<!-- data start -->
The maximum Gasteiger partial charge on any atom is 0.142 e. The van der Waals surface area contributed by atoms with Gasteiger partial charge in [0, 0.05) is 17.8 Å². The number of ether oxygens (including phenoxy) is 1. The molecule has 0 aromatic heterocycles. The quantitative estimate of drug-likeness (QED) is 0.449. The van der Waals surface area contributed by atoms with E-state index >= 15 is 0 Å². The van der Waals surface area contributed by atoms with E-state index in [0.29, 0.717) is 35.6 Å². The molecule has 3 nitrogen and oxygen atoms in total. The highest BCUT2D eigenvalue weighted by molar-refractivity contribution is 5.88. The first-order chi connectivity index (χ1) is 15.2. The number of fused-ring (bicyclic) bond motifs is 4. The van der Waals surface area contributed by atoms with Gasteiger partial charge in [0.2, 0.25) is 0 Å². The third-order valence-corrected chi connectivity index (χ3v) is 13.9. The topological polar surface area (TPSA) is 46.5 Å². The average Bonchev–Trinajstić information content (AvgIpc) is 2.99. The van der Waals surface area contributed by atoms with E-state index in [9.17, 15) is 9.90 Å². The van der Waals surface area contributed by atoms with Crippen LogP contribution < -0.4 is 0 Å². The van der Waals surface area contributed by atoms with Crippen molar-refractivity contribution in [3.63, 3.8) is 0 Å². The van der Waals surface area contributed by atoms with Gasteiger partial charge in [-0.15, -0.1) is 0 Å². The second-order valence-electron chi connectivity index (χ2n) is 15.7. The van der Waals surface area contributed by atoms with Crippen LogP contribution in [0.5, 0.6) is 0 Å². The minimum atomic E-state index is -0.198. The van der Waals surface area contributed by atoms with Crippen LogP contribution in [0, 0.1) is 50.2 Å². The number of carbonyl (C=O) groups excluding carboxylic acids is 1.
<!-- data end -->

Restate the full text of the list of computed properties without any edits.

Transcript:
The maximum Gasteiger partial charge on any atom is 0.142 e. The van der Waals surface area contributed by atoms with Gasteiger partial charge in [0, 0.05) is 17.8 Å². The number of ether oxygens (including phenoxy) is 1. The molecule has 0 aromatic heterocycles. The quantitative estimate of drug-likeness (QED) is 0.449. The van der Waals surface area contributed by atoms with E-state index >= 15 is 0 Å². The van der Waals surface area contributed by atoms with E-state index in [0.29, 0.717) is 35.6 Å². The molecule has 3 nitrogen and oxygen atoms in total. The highest BCUT2D eigenvalue weighted by molar-refractivity contribution is 5.88. The first-order chi connectivity index (χ1) is 15.2. The number of fused-ring (bicyclic) bond motifs is 4. The van der Waals surface area contributed by atoms with Gasteiger partial charge in [0.2, 0.25) is 0 Å². The third-order valence-corrected chi connectivity index (χ3v) is 13.9. The topological polar surface area (TPSA) is 46.5 Å². The average Bonchev–Trinajstić information content (AvgIpc) is 2.99. The van der Waals surface area contributed by atoms with E-state index in [9.17, 15) is 9.90 Å². The van der Waals surface area contributed by atoms with Crippen LogP contribution < -0.4 is 0 Å². The van der Waals surface area contributed by atoms with Crippen molar-refractivity contribution in [3.63, 3.8) is 0 Å². The van der Waals surface area contributed by atoms with Gasteiger partial charge in [-0.15, -0.1) is 0 Å². The second-order valence-electron chi connectivity index (χ2n) is 15.7. The van der Waals surface area contributed by atoms with Crippen LogP contribution in [0.5, 0.6) is 0 Å². The minimum atomic E-state index is -0.198. The van der Waals surface area contributed by atoms with Crippen LogP contribution in [0, 0.1) is 50.2 Å². The number of carbonyl (C=O) groups excluding carboxylic acids is 1.